Understanding Basic Types of Lumber Understanding Basic Types of Lumber
You have several varieties of lumber to chose from, and some are more appropriate than others, depending on the project at hand. When you're at the home improvement center or lumberyard, know what you're looking for and why.
Known for its ease of workmanship and nailing as well as strength and dimensional stability, Western lumber includes more than 15 commercially important Western softwood species. The most common species are Douglas fir and Hem-fir. This can be classified as High Quality Appearance, General Purpose Board or Radius-Edged Patio Decking Grade. The Western Wood Products Association (WWPA) has a rigorous inspection and quality control process. Lumber with the WWPA logo indicates the lumber has passed that quality control process. Lumber with only the “WWPA Rules” stamp indicates the lumber has been graded according to the WWPA rules, but not been inspected by WWPA.
Use this for basic building projects and framing.
Most redwood sold is heartwood and sapwood grade. Each type comes in several grades, from a fine finish appearance to a rougher, less attractive finish. Heartwood contains natural barriers to termites and decay and is suited for applications that come into contact with the ground. Sapwood contains cream-colored streaks. It should not be used in contact with the ground. Architectural redwood is the strongest redwood. It is normally kiln-dried and used for structural and finish applications. Garden redwood comprises lower grades that are not kiln-dried and are commonly used for decks, fences and other outdoor garden uses.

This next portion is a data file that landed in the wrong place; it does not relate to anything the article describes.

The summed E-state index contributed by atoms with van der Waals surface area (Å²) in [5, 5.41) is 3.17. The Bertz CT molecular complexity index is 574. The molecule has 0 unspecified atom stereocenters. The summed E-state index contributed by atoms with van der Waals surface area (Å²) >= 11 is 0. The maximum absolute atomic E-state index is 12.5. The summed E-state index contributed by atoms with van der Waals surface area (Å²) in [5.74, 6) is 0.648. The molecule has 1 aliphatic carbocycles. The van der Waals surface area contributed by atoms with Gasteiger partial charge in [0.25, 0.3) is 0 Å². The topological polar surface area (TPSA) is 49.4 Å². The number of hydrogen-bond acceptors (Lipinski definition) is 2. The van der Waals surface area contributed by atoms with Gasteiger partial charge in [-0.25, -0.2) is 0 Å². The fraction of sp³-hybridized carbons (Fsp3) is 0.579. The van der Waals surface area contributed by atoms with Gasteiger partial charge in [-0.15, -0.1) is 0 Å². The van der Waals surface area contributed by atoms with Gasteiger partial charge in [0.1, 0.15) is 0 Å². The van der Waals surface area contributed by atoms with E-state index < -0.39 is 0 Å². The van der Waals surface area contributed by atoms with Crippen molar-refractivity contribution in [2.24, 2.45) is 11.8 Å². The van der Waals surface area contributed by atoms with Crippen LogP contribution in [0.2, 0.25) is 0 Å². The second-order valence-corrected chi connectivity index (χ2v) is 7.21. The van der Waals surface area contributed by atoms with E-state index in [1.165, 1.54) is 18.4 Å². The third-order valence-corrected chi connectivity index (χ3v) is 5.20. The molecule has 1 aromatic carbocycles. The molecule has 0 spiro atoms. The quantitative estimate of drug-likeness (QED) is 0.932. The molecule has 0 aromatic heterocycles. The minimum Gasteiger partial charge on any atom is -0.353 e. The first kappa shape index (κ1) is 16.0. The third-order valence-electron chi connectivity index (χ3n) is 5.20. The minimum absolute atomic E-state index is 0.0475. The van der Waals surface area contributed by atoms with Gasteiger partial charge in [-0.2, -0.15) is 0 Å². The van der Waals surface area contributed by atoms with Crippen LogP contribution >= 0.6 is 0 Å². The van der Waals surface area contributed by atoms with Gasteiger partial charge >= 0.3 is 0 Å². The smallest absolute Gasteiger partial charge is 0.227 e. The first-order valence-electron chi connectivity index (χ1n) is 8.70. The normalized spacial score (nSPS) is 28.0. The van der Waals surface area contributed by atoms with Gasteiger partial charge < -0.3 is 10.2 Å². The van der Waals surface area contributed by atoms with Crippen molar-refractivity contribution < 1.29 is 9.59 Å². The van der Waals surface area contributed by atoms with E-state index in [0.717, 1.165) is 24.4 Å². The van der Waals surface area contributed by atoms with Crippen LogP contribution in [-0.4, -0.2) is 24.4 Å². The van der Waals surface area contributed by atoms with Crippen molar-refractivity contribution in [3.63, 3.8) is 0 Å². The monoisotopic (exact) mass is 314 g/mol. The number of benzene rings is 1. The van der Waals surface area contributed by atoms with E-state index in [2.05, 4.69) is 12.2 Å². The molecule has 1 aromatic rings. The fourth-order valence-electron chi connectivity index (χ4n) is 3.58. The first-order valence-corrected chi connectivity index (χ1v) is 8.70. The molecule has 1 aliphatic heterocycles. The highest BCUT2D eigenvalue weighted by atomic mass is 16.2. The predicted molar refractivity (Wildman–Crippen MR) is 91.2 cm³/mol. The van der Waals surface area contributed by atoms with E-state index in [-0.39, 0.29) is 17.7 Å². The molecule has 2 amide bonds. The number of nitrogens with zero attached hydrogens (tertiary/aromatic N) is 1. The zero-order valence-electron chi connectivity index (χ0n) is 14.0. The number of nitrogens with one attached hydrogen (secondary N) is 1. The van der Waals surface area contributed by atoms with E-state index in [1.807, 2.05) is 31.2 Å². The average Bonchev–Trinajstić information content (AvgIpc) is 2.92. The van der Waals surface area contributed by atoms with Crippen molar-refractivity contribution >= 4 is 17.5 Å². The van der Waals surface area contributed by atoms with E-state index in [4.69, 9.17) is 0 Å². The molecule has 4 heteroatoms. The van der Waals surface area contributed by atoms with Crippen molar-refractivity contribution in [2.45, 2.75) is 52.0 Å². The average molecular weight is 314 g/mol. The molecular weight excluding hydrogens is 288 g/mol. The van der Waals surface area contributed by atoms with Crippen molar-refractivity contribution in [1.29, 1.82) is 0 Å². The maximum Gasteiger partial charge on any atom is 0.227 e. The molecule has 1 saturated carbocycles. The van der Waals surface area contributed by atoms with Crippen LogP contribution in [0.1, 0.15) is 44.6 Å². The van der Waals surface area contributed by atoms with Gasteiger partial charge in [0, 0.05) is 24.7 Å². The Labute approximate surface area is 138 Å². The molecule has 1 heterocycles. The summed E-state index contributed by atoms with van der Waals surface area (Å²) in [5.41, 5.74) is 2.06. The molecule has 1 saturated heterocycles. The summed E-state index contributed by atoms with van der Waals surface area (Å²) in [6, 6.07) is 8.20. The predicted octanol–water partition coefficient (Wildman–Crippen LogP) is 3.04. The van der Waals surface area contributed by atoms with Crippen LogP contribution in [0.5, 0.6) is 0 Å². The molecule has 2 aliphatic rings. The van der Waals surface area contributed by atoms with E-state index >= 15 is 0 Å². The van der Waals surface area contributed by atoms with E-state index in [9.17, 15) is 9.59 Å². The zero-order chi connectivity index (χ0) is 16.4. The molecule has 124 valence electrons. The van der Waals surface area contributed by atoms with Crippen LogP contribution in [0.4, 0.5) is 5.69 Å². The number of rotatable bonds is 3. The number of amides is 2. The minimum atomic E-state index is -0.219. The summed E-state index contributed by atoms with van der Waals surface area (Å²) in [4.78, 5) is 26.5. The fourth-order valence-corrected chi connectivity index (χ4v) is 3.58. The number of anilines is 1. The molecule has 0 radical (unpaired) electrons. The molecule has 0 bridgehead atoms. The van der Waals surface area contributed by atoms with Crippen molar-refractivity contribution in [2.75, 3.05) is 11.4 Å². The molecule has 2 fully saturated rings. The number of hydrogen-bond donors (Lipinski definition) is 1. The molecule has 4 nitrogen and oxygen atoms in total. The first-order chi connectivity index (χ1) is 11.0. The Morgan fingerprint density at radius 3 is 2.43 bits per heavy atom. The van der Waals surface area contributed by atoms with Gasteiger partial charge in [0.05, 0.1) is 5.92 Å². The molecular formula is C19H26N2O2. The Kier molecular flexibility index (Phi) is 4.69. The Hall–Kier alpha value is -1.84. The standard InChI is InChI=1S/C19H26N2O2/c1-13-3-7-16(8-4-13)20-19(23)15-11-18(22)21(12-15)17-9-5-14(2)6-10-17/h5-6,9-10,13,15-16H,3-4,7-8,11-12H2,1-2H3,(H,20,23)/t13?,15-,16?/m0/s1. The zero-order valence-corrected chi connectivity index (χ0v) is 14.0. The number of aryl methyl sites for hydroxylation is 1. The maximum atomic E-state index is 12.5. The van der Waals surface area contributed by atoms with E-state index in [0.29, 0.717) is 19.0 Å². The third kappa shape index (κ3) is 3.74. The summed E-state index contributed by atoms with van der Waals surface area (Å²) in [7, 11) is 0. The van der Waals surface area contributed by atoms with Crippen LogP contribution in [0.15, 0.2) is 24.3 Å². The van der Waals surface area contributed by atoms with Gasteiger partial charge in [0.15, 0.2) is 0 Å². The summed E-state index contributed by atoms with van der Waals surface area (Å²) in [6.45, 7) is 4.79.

Southern pine has high strength, resistance to wear and holds fasteners well. It is often used in homes and other structures. Descriptions for this type of wood range from 1 through 4.
- No. 1 has the highest quality and best appearance
- No. 2 is characterized by tight knots and is generally free of holes
- No. 3 is good, serviceable sheathing, usable for many applications without waste
- No. 4 contains usable portions at least 24 inches long
Treated lumber undergoes a process to resist weather, termites and fungus. Treatment involves chemical preservatives forced deep into the cells in the wood under pressure. Wood used for decks and other outdoor consumer use is generally treated with an inorganic chemical. In 2004, the EPA outlawed the use of arsenic as a method of treating wood. ACQ and copper azole are the current popular chemicals used. Treated wood still absorbs water, and the treatment is not considered waterproof, but rather decay-proof. Wood species typically used include Ponderosa pine, Lodgepole pine, Douglas fir, Hem-fir and Southern yellow pine.
You must wear respiratory protection when cutting treated lumber.
This lumber is 1 inch thick and of varying widths and lengths. Most consumer inventories range from 1x1-inch to 1x12-inch, up to 12 feet long. From 1x1 to 1x6, increments increase by 1 inch. Then, lengths increase in 2 inch increments from 1x8 to 1x10 and 1x 12. Most consumer sales will be in 4 and 6-foot lengths. No. 4 grade pine is commonly called “garage shelving.” Many people use it for basements and garages where looks are not important.